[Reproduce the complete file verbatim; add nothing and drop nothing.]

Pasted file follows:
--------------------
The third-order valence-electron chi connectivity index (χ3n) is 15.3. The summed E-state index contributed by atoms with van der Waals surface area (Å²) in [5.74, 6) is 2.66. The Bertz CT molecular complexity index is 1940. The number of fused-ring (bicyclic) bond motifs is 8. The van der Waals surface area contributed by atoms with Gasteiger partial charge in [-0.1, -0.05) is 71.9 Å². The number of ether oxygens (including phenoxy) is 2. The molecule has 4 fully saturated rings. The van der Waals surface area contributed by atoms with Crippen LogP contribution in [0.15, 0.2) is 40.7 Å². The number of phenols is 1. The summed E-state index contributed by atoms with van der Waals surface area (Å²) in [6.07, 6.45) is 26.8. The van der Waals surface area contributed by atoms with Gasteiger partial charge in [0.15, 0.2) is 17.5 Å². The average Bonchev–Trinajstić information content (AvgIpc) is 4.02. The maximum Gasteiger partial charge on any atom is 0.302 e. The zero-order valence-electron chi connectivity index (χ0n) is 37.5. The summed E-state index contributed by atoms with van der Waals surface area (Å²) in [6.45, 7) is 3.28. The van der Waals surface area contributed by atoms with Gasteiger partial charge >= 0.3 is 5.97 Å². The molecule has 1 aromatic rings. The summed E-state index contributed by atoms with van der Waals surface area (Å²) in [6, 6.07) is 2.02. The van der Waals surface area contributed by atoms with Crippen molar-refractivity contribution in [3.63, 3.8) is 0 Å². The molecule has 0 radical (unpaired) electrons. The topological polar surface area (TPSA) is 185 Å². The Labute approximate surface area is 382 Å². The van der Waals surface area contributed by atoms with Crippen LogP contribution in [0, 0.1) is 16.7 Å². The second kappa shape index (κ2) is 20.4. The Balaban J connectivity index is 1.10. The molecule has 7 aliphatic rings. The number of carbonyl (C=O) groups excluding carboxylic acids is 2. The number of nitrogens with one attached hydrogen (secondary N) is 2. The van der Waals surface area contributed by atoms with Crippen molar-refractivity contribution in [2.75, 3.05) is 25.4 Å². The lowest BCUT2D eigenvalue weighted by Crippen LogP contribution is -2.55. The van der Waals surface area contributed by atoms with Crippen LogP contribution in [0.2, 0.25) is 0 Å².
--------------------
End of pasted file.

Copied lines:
The third-order valence-electron chi connectivity index (χ3n) is 15.3. The summed E-state index contributed by atoms with van der Waals surface area (Å²) in [5.74, 6) is 2.66. The Bertz CT molecular complexity index is 1940. The number of fused-ring (bicyclic) bond motifs is 8. The van der Waals surface area contributed by atoms with Gasteiger partial charge in [-0.1, -0.05) is 71.9 Å². The number of ether oxygens (including phenoxy) is 2. The molecule has 4 fully saturated rings. The van der Waals surface area contributed by atoms with Crippen LogP contribution in [0.15, 0.2) is 40.7 Å². The number of phenols is 1. The summed E-state index contributed by atoms with van der Waals surface area (Å²) in [6.07, 6.45) is 26.8. The van der Waals surface area contributed by atoms with Gasteiger partial charge in [0.15, 0.2) is 17.5 Å². The average Bonchev–Trinajstić information content (AvgIpc) is 4.02. The maximum Gasteiger partial charge on any atom is 0.302 e. The zero-order valence-electron chi connectivity index (χ0n) is 37.5. The summed E-state index contributed by atoms with van der Waals surface area (Å²) in [6.45, 7) is 3.28. The van der Waals surface area contributed by atoms with Gasteiger partial charge >= 0.3 is 5.97 Å². The molecule has 1 aromatic rings. The summed E-state index contributed by atoms with van der Waals surface area (Å²) in [6, 6.07) is 2.02. The van der Waals surface area contributed by atoms with Crippen molar-refractivity contribution in [3.63, 3.8) is 0 Å². The molecule has 0 radical (unpaired) electrons. The topological polar surface area (TPSA) is 185 Å². The Labute approximate surface area is 382 Å². The van der Waals surface area contributed by atoms with Crippen LogP contribution in [0, 0.1) is 16.7 Å². The second kappa shape index (κ2) is 20.4. The Balaban J connectivity index is 1.10. The molecule has 7 aliphatic rings. The number of carbonyl (C=O) groups excluding carboxylic acids is 2. The number of nitrogens with one attached hydrogen (secondary N) is 2. The van der Waals surface area contributed by atoms with Crippen molar-refractivity contribution in [2.75, 3.05) is 25.4 Å². The lowest BCUT2D eigenvalue weighted by Crippen LogP contribution is -2.55. The van der Waals surface area contributed by atoms with Crippen LogP contribution in [0.2, 0.25) is 0 Å².